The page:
And even the malicious Carry relented for a moment.
“You said you were going to the Zoological Gardens,” she said.
“Yes,” he answered, “I am. I have seen everything I want to see in London but that.”
“Because Gerty and I might walk across the Park with you, and show you the way.”
“I very much wish you would,” said he, “if you have nothing better to do.”
“I will see if papa does not want me,” said Miss White, calmly. She might just as well be walking in Regent’s Park as in this small garden.
Presently the three of them set out.
“I am glad of any excuse,” she said, with a smile, “for throwing aside that new part. It seems to me insufferably stupid. It is very hard that you should be expected to make a character look natural when the words you have to speak are such as no human being would use in any circumstance whatever.”
Oddly enough, he never heard her make even the slightest reference to her profession without experiencing a sharp twinge of annoyance. He did not stay to ask himself why this should be so. Ordinarily he simply made haste to change the subject.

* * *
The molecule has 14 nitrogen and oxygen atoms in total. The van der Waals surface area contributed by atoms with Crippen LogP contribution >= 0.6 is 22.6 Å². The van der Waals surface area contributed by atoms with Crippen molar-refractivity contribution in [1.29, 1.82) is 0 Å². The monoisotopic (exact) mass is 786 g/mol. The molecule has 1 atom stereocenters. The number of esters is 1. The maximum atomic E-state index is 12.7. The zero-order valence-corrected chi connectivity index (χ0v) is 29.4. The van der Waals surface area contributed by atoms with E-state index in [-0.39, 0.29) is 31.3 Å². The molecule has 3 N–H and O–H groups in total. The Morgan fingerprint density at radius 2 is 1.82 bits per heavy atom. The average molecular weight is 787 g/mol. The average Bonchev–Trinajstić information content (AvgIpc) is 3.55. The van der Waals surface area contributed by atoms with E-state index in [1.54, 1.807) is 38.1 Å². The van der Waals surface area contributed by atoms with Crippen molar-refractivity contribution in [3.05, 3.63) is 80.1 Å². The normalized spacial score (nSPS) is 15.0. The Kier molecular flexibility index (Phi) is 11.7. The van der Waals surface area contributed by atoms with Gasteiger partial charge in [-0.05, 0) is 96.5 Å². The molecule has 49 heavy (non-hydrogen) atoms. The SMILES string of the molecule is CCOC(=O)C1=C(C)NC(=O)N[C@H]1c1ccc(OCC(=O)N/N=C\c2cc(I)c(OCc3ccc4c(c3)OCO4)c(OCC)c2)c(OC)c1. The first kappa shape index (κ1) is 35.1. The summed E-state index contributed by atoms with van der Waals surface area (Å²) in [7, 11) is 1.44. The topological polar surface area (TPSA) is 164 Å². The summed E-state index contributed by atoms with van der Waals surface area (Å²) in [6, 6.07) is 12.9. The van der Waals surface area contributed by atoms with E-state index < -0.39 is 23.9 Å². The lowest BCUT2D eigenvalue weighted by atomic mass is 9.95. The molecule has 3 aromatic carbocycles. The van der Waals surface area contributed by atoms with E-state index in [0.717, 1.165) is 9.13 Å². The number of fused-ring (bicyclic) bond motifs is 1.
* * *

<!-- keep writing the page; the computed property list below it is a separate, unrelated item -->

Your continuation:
“Then why should you take the part at all?” said he, bluntly.
“Once you have given yourself up to a particular calling—you must accept its little annoyances,” she said, frankly. “I cannot have everything my own way. I have been very fortunate in other respects. I never had to go through the drudgery of the provinces, though they say that is the best school possible for an actress. And I am sure the money and the care papa has spent on my training—you see, he had no son to send to college. I think he is far more anxious about my succeeding than I am myself.”
“But you have succeeded,” said Macleod. It was, indeed, the least he could say, with all his dislike of the subject.
“Oh, I do not call that success,” said she, simply. “That is merely pleasing people by showing them little scenes from their own drawing-rooms transferred to the stage. They like it because it is pretty and familiar. And people pretend to be very cynical at present—they like things with ‘no nonsense about them;’ and I suppose this son of comedy is the natural reaction from the rant of the melodrama. Still, if you happen to be ambitious—or perhaps it is mere vanity?—if you would like to try what is in you—”